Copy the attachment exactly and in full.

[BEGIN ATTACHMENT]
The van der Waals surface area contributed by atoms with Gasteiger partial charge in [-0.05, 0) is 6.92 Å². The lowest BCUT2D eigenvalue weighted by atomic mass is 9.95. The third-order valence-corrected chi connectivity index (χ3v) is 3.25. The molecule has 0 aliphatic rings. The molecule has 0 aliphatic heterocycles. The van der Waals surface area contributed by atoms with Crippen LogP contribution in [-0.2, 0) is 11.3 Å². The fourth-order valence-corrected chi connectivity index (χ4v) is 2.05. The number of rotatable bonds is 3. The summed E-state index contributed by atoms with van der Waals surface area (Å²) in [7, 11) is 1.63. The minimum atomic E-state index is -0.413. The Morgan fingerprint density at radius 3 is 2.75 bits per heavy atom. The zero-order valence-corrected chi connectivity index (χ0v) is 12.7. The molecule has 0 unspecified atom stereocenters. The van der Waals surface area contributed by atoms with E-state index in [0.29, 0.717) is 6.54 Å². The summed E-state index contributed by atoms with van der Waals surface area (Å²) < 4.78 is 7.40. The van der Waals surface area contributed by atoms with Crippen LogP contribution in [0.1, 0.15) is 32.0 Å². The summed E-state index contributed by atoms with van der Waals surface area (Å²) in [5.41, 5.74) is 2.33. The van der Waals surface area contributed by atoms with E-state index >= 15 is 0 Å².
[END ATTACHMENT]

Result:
The van der Waals surface area contributed by atoms with Gasteiger partial charge in [-0.05, 0) is 6.92 Å². The lowest BCUT2D eigenvalue weighted by atomic mass is 9.95. The third-order valence-corrected chi connectivity index (χ3v) is 3.25. The molecule has 0 aliphatic rings. The molecule has 0 aliphatic heterocycles. The van der Waals surface area contributed by atoms with Crippen LogP contribution in [-0.2, 0) is 11.3 Å². The fourth-order valence-corrected chi connectivity index (χ4v) is 2.05. The number of rotatable bonds is 3. The summed E-state index contributed by atoms with van der Waals surface area (Å²) in [7, 11) is 1.63. The minimum atomic E-state index is -0.413. The Morgan fingerprint density at radius 3 is 2.75 bits per heavy atom. The zero-order valence-corrected chi connectivity index (χ0v) is 12.7. The molecule has 0 unspecified atom stereocenters. The van der Waals surface area contributed by atoms with E-state index in [0.29, 0.717) is 6.54 Å². The summed E-state index contributed by atoms with van der Waals surface area (Å²) < 4.78 is 7.40. The van der Waals surface area contributed by atoms with Crippen LogP contribution in [0.1, 0.15) is 32.0 Å². The summed E-state index contributed by atoms with van der Waals surface area (Å²) in [5.41, 5.74) is 2.33. The van der Waals surface area contributed by atoms with E-state index >= 15 is 0 Å².